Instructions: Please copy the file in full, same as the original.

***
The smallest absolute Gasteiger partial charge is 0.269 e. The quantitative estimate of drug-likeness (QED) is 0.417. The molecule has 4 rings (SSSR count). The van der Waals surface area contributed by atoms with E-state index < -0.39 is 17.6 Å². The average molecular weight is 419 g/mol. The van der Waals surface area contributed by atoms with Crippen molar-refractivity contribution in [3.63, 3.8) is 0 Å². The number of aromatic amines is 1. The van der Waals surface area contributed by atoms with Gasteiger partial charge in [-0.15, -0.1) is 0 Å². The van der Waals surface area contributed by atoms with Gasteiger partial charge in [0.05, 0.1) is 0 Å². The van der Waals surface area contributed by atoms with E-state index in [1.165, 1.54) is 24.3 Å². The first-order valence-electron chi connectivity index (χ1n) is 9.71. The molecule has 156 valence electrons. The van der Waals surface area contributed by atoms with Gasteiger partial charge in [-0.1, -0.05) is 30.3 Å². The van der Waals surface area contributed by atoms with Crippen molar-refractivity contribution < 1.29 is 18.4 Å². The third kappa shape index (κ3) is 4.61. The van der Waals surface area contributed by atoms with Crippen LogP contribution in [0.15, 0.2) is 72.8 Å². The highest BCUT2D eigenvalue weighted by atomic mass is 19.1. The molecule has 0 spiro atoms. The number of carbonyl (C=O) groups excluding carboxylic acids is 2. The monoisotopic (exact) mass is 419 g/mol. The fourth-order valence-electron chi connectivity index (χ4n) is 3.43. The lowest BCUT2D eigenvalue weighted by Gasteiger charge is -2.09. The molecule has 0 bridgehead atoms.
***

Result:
The smallest absolute Gasteiger partial charge is 0.269 e. The quantitative estimate of drug-likeness (QED) is 0.417. The molecule has 4 rings (SSSR count). The van der Waals surface area contributed by atoms with E-state index < -0.39 is 17.6 Å². The average molecular weight is 419 g/mol. The van der Waals surface area contributed by atoms with Crippen molar-refractivity contribution in [3.63, 3.8) is 0 Å². The number of aromatic amines is 1. The van der Waals surface area contributed by atoms with Gasteiger partial charge in [-0.15, -0.1) is 0 Å². The van der Waals surface area contributed by atoms with Gasteiger partial charge in [0.05, 0.1) is 0 Å². The van der Waals surface area contributed by atoms with E-state index in [1.165, 1.54) is 24.3 Å². The first-order valence-electron chi connectivity index (χ1n) is 9.71. The molecule has 156 valence electrons. The van der Waals surface area contributed by atoms with Gasteiger partial charge in [-0.1, -0.05) is 30.3 Å². The van der Waals surface area contributed by atoms with Crippen molar-refractivity contribution < 1.29 is 18.4 Å². The third kappa shape index (κ3) is 4.61. The van der Waals surface area contributed by atoms with Crippen LogP contribution in [0.15, 0.2) is 72.8 Å². The highest BCUT2D eigenvalue weighted by atomic mass is 19.1. The molecule has 0 spiro atoms. The number of carbonyl (C=O) groups excluding carboxylic acids is 2. The monoisotopic (exact) mass is 419 g/mol. The fourth-order valence-electron chi connectivity index (χ4n) is 3.43. The lowest BCUT2D eigenvalue weighted by Gasteiger charge is -2.09. The molecule has 0 bridgehead atoms.